On the other hand, the bus which, from Monday to Friday, stops in the BMX parking lot to take candidates to the accommodation of the prefecture, hardly leaves full. It takes a long way from Calais and then it is difficult to come back. And you can only stay there for two weeks, except to apply for asylum. It is not in the plans of the two young men. Many Eritreans are “Dublin Italy”: they are supposed, according to the Dublin regulation, to make their asylum application in this country, which registered them on their arrival in Europe. And then, it is in England that they want to go. “I have family there and it’s easy to find a job”, explains one of them.

Back to Philippe, still sitting on his crate near the fire, his feet on the edge of the embers, his nose in the smoke. Since November 28, the first Sunday of Advent, he has been spending the night with his Eritrean hosts, “In the interstices of [son] timetable “, often with his friend Michel. Without a media spotlight, apart from the exception made for The cross. He arrives in the evening, sets up his tent, and leaves in the morning for his activities.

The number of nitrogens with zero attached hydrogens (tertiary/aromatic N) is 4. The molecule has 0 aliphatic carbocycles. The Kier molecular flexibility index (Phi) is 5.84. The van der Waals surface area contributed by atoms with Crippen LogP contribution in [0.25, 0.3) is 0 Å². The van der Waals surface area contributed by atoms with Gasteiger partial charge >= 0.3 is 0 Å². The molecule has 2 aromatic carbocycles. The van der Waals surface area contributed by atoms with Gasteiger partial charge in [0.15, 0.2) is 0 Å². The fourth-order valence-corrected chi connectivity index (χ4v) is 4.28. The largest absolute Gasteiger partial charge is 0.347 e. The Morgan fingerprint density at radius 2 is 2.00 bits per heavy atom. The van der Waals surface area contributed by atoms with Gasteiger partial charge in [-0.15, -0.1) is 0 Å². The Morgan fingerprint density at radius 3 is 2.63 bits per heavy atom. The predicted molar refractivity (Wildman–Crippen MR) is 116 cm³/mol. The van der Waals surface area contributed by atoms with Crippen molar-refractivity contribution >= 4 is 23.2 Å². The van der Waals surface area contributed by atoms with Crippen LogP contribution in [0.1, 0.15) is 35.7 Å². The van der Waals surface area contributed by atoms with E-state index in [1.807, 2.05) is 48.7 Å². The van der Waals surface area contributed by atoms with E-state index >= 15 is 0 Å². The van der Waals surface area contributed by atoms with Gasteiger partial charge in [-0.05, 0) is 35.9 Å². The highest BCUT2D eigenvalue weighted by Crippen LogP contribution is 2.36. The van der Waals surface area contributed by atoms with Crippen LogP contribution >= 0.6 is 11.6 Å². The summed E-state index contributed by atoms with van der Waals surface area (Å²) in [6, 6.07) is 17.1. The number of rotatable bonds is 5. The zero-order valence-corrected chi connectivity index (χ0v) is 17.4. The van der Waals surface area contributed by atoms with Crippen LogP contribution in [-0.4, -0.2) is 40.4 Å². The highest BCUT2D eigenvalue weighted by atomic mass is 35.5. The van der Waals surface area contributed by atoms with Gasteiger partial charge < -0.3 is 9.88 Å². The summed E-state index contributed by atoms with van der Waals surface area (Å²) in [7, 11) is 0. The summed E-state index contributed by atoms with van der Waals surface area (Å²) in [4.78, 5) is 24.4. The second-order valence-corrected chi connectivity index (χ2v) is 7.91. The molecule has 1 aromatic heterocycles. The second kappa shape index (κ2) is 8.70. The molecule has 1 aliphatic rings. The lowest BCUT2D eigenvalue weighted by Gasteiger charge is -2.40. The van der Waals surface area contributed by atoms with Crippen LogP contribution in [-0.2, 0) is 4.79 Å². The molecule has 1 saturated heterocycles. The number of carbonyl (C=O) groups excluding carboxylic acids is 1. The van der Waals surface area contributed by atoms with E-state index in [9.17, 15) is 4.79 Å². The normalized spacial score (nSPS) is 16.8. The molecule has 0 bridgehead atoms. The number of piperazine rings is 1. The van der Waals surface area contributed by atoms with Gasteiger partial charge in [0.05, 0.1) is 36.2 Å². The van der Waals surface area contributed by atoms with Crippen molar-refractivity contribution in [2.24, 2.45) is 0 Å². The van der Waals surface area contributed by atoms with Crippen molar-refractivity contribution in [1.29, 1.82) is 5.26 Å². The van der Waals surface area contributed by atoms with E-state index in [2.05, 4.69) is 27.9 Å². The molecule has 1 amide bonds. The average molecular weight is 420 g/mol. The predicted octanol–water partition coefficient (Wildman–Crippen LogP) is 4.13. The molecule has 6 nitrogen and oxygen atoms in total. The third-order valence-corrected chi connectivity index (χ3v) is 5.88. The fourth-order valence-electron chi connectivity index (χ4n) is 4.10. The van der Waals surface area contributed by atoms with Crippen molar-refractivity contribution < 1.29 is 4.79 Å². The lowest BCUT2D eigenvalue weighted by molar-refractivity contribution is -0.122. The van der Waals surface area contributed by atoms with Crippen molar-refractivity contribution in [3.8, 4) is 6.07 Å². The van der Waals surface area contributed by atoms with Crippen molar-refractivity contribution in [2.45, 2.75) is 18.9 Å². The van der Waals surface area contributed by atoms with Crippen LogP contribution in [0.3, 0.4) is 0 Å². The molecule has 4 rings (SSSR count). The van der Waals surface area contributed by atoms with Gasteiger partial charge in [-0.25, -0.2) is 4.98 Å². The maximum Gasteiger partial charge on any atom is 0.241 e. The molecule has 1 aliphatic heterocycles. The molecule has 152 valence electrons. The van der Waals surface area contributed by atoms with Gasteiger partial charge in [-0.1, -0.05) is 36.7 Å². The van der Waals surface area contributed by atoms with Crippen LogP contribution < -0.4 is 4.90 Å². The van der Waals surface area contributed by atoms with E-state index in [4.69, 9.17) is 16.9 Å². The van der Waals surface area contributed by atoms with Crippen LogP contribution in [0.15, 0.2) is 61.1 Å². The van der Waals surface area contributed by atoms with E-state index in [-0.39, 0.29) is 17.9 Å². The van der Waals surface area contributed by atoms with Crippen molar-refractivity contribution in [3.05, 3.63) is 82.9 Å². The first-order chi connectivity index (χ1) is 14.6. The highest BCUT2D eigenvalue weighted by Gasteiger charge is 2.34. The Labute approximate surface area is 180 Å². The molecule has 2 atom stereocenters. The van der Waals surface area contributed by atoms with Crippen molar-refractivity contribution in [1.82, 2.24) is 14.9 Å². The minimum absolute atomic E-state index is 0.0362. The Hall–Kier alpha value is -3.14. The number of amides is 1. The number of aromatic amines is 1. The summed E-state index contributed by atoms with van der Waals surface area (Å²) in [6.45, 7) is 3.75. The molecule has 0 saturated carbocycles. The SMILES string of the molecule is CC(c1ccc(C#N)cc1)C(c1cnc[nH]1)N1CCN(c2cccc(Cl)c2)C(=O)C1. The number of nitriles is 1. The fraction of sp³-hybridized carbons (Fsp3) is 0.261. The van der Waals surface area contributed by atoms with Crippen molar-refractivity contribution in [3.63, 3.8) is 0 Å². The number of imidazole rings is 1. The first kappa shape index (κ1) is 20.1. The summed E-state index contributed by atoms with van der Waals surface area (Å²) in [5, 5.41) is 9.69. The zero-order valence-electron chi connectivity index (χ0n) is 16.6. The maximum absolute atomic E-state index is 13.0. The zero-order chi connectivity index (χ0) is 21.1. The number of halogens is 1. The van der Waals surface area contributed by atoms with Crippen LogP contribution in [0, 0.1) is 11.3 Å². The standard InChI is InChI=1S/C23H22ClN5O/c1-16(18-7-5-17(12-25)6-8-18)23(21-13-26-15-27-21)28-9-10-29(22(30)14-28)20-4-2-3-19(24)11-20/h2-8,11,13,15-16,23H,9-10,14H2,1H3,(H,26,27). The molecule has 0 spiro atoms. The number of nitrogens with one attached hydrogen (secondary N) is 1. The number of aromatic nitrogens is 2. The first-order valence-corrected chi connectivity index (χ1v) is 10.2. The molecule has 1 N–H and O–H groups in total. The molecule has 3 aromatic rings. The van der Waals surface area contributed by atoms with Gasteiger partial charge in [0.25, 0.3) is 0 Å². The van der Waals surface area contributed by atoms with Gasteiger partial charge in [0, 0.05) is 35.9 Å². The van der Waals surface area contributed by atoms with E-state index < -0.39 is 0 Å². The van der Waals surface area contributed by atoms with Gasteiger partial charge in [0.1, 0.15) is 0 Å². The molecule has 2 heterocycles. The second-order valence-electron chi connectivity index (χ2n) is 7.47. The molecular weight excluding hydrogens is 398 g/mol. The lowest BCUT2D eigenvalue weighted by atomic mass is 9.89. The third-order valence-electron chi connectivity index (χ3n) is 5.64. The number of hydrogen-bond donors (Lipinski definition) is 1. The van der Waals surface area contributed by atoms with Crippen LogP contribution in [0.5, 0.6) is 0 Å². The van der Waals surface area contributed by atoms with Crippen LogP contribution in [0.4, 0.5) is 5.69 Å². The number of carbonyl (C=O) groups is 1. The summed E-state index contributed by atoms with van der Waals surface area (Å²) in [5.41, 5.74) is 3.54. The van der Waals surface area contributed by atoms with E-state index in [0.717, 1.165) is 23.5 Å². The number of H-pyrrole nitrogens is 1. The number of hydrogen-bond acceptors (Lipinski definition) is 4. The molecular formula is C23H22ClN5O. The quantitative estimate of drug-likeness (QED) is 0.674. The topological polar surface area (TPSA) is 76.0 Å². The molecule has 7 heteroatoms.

What for ? When he wants to explain his point in detail, Philippe, for whom “Spirituality is an experimental thing”, likes to quote the scriptures. “In the Epistle to the Hebrews, it is written ‘you did not want a sacrifice or an offering, but you formed a body for me’, he indicates as well. So I use my body, which is what we all have in common, to get closer to them, to tell them that they are not alone and to experience what there is to experience. Life, not to say God, is always part of it. You just have to be there, waiting. “